HELENA — Montana opened its first government-run health clinics five years ago. It was touted as a bold experiment and a possible national model in providing low-cost health care to government workers. State employees and their families have no co-pays or deductibles for checkups and routine services. There were big promises of huge financial savings.
But a scathing state audit asserts that the clinics have failed to document measurable improvements in the health of state workers. What's more, legislative auditors said there is no proof the clinics have saved the state any money — despite claims to the contrary by the governor's office — partly because of inadequate record keeping that undermined the accuracy of any financial analysis.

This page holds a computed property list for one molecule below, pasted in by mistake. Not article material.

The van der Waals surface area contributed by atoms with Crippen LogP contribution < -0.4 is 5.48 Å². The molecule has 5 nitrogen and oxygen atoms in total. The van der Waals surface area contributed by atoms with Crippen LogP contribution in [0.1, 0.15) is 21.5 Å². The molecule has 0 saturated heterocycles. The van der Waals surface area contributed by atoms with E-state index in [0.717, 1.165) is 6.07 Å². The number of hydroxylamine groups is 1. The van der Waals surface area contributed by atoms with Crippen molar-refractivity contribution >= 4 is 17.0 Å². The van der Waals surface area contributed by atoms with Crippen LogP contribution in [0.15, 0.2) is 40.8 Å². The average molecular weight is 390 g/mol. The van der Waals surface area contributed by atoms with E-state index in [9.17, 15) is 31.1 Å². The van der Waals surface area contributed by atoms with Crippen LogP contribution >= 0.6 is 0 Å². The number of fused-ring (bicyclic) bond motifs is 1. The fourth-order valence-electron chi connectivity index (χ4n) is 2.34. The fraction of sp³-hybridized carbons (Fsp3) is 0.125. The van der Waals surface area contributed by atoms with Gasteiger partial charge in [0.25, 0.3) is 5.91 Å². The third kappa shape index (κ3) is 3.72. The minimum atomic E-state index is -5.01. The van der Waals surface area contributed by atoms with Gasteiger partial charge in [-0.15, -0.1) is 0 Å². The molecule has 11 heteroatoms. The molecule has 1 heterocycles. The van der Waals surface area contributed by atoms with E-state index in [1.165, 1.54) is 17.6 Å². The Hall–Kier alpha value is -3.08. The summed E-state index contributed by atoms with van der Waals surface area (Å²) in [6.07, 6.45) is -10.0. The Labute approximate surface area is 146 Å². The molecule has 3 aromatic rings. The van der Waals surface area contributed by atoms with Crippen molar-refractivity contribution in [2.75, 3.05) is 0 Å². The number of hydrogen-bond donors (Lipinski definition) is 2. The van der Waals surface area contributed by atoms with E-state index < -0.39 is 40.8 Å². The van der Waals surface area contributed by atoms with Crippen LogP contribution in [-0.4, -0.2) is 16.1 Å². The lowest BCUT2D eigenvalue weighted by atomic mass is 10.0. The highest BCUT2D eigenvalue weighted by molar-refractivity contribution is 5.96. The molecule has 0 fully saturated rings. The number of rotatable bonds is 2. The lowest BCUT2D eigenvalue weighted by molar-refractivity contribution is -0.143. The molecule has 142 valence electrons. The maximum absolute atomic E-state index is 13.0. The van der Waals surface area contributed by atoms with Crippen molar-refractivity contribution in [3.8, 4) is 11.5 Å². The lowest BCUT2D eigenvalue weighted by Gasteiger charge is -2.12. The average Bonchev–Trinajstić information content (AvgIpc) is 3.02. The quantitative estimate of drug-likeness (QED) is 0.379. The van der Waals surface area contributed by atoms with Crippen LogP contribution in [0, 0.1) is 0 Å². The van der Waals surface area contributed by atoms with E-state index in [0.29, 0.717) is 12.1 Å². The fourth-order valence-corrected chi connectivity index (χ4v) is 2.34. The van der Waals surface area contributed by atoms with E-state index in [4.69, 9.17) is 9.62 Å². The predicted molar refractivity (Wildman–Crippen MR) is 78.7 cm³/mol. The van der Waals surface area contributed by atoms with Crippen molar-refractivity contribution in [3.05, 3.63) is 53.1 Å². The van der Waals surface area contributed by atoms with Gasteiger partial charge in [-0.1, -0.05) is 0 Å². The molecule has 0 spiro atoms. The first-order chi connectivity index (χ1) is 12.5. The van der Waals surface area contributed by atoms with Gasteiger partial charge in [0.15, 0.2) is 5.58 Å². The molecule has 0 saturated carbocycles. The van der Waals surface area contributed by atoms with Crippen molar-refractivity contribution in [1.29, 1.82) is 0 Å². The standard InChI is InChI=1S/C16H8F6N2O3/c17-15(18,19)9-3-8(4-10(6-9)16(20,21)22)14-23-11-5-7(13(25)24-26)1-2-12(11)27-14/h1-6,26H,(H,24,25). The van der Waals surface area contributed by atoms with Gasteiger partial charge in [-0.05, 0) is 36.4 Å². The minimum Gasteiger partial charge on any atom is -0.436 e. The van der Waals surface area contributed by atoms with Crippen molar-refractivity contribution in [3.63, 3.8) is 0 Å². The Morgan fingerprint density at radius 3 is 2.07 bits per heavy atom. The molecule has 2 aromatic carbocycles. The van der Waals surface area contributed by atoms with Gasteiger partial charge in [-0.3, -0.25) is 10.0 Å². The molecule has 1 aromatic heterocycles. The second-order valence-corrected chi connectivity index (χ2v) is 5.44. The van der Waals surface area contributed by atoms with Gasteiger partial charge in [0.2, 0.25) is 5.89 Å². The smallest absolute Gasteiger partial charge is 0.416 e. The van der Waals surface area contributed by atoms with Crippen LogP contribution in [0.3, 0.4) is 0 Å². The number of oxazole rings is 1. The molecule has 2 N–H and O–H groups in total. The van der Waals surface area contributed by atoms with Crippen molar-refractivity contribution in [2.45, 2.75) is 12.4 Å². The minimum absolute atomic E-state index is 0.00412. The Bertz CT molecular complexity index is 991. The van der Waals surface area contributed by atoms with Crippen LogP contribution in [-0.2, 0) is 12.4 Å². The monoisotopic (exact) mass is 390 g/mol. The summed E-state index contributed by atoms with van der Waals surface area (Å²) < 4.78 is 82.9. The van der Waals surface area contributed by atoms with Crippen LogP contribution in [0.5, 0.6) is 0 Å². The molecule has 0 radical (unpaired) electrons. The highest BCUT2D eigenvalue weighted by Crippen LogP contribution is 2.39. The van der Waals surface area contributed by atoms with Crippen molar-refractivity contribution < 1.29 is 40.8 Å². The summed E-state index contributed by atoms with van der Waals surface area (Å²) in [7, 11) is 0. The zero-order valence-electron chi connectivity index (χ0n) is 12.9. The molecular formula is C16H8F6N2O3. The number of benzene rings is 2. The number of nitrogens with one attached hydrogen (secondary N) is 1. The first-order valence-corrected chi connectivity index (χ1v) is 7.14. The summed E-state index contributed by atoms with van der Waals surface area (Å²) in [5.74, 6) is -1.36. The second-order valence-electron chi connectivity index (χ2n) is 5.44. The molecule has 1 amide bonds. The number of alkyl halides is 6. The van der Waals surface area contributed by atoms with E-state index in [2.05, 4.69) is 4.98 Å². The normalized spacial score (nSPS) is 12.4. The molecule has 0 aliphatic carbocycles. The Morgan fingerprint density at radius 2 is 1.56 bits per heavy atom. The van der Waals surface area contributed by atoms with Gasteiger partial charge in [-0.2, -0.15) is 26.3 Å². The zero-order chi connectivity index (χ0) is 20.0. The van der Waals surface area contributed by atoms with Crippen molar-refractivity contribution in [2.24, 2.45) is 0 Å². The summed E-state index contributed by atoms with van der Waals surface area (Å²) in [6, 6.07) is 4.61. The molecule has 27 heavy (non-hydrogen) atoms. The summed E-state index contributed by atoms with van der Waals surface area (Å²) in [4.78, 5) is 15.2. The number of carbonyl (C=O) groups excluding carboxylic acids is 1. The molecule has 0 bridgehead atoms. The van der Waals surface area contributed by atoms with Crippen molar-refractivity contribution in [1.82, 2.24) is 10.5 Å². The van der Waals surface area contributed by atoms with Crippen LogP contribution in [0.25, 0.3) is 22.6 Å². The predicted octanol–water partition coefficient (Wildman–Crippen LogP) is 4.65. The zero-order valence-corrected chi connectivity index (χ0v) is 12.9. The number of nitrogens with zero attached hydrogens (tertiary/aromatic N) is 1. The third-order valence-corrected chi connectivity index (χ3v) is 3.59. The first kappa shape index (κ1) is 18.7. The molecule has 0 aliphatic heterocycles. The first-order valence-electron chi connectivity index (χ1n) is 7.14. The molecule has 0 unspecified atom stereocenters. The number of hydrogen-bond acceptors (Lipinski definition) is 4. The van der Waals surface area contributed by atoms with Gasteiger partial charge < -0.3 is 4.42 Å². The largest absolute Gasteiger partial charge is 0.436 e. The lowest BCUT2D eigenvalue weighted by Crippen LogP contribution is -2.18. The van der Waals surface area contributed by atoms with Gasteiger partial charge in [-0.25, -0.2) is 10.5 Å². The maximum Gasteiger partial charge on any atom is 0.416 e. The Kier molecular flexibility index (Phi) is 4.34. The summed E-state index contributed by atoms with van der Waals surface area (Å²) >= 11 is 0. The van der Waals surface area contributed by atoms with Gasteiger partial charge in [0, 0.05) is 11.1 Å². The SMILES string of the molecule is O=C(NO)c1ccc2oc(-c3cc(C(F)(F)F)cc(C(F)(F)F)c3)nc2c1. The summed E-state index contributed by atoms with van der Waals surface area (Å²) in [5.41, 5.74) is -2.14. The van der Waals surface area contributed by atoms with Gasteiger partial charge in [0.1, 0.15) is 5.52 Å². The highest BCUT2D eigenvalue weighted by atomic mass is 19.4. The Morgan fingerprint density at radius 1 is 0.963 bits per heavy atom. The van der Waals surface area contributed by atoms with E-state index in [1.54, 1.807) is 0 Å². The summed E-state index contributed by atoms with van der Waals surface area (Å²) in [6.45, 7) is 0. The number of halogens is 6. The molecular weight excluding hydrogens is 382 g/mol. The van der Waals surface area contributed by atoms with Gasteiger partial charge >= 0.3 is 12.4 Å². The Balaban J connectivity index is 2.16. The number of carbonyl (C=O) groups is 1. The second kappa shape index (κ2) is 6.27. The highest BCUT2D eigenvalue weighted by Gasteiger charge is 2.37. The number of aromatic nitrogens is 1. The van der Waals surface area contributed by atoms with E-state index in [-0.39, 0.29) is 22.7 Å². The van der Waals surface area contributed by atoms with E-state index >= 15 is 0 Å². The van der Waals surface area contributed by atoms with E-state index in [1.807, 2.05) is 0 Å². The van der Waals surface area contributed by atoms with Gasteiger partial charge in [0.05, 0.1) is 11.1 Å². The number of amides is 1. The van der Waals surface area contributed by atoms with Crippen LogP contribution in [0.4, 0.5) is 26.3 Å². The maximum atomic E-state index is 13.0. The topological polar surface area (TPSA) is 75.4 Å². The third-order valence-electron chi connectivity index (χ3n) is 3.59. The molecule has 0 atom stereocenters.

"It didn't allow us to corroborate the cost savings advertised," said Nick Hill, a legislative analyst who was among the audit's authors.
The first of Montana's health centers opened in Helena in 2012 amid the national debate over revamping the country's health care system. The clinic, established under the administration of then-Gov. Brian Schweitzer, was heralded as the nation's first government-run health center.
Since then, five other states — Alabama, Kentucky, Tennessee, New Mexico and Missouri — have opened similar clinics.
As of August last year, Montana has spent more than $26.1 million to run the clinics, according to the audit, which was conducted by the legislative division and presented to an in ...